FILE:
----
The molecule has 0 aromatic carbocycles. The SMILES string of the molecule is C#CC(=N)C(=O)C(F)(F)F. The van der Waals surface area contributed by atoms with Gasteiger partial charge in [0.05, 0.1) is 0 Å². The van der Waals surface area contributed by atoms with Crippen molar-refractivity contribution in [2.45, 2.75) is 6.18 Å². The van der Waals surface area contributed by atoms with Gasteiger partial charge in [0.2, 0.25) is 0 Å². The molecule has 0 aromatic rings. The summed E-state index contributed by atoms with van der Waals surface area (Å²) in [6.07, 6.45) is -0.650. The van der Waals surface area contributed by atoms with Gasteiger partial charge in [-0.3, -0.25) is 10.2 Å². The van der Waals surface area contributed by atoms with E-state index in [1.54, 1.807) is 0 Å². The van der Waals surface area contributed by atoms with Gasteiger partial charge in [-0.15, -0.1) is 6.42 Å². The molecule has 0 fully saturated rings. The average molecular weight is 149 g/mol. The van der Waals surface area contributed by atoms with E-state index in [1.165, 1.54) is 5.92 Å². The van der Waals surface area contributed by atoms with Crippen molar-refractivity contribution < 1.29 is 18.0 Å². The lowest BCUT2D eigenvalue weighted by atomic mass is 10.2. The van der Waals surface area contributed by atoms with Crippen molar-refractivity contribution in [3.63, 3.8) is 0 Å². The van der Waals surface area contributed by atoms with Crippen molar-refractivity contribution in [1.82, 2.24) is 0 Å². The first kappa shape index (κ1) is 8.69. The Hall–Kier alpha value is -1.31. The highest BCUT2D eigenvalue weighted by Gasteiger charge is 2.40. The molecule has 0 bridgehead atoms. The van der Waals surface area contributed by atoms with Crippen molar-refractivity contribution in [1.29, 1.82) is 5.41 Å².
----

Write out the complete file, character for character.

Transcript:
The molecule has 0 aromatic carbocycles. The SMILES string of the molecule is C#CC(=N)C(=O)C(F)(F)F. The van der Waals surface area contributed by atoms with Gasteiger partial charge in [0.05, 0.1) is 0 Å². The van der Waals surface area contributed by atoms with Crippen molar-refractivity contribution in [2.45, 2.75) is 6.18 Å². The van der Waals surface area contributed by atoms with Gasteiger partial charge in [0.2, 0.25) is 0 Å². The molecule has 0 aromatic rings. The summed E-state index contributed by atoms with van der Waals surface area (Å²) in [6.07, 6.45) is -0.650. The van der Waals surface area contributed by atoms with Gasteiger partial charge in [-0.3, -0.25) is 10.2 Å². The van der Waals surface area contributed by atoms with E-state index in [1.54, 1.807) is 0 Å². The van der Waals surface area contributed by atoms with Gasteiger partial charge in [-0.15, -0.1) is 6.42 Å². The molecule has 0 fully saturated rings. The average molecular weight is 149 g/mol. The van der Waals surface area contributed by atoms with E-state index in [1.165, 1.54) is 5.92 Å². The van der Waals surface area contributed by atoms with Crippen molar-refractivity contribution < 1.29 is 18.0 Å². The lowest BCUT2D eigenvalue weighted by atomic mass is 10.2. The van der Waals surface area contributed by atoms with Crippen molar-refractivity contribution in [3.63, 3.8) is 0 Å². The van der Waals surface area contributed by atoms with Crippen molar-refractivity contribution in [1.82, 2.24) is 0 Å². The first kappa shape index (κ1) is 8.69. The Hall–Kier alpha value is -1.31. The highest BCUT2D eigenvalue weighted by Gasteiger charge is 2.40. The molecule has 0 bridgehead atoms. The van der Waals surface area contributed by atoms with Crippen molar-refractivity contribution in [1.29, 1.82) is 5.41 Å².